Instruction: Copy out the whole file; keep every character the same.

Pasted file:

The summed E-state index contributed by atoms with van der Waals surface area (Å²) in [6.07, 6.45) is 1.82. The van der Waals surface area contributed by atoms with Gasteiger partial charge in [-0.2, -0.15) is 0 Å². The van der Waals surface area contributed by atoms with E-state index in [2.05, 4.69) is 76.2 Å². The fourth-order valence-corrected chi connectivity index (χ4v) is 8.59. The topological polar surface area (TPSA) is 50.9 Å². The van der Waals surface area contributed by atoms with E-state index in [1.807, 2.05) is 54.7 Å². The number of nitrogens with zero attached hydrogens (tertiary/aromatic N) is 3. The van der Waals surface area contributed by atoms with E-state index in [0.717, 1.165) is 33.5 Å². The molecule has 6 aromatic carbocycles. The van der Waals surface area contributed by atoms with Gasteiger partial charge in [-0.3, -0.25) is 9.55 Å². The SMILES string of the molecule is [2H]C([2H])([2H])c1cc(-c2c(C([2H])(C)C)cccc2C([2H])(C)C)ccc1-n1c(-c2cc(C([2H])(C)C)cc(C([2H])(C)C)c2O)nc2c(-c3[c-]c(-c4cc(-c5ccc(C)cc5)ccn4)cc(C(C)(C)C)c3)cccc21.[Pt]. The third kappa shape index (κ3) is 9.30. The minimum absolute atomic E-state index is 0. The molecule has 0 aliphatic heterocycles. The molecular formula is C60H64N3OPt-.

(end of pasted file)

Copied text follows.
The summed E-state index contributed by atoms with van der Waals surface area (Å²) in [6.07, 6.45) is 1.82. The van der Waals surface area contributed by atoms with Gasteiger partial charge in [-0.2, -0.15) is 0 Å². The van der Waals surface area contributed by atoms with E-state index in [2.05, 4.69) is 76.2 Å². The fourth-order valence-corrected chi connectivity index (χ4v) is 8.59. The topological polar surface area (TPSA) is 50.9 Å². The van der Waals surface area contributed by atoms with E-state index in [1.807, 2.05) is 54.7 Å². The number of nitrogens with zero attached hydrogens (tertiary/aromatic N) is 3. The van der Waals surface area contributed by atoms with E-state index in [0.717, 1.165) is 33.5 Å². The molecule has 6 aromatic carbocycles. The van der Waals surface area contributed by atoms with Gasteiger partial charge in [-0.3, -0.25) is 9.55 Å². The SMILES string of the molecule is [2H]C([2H])([2H])c1cc(-c2c(C([2H])(C)C)cccc2C([2H])(C)C)ccc1-n1c(-c2cc(C([2H])(C)C)cc(C([2H])(C)C)c2O)nc2c(-c3[c-]c(-c4cc(-c5ccc(C)cc5)ccn4)cc(C(C)(C)C)c3)cccc21.[Pt]. The third kappa shape index (κ3) is 9.30. The minimum absolute atomic E-state index is 0. The molecule has 0 aliphatic heterocycles. The molecular formula is C60H64N3OPt-.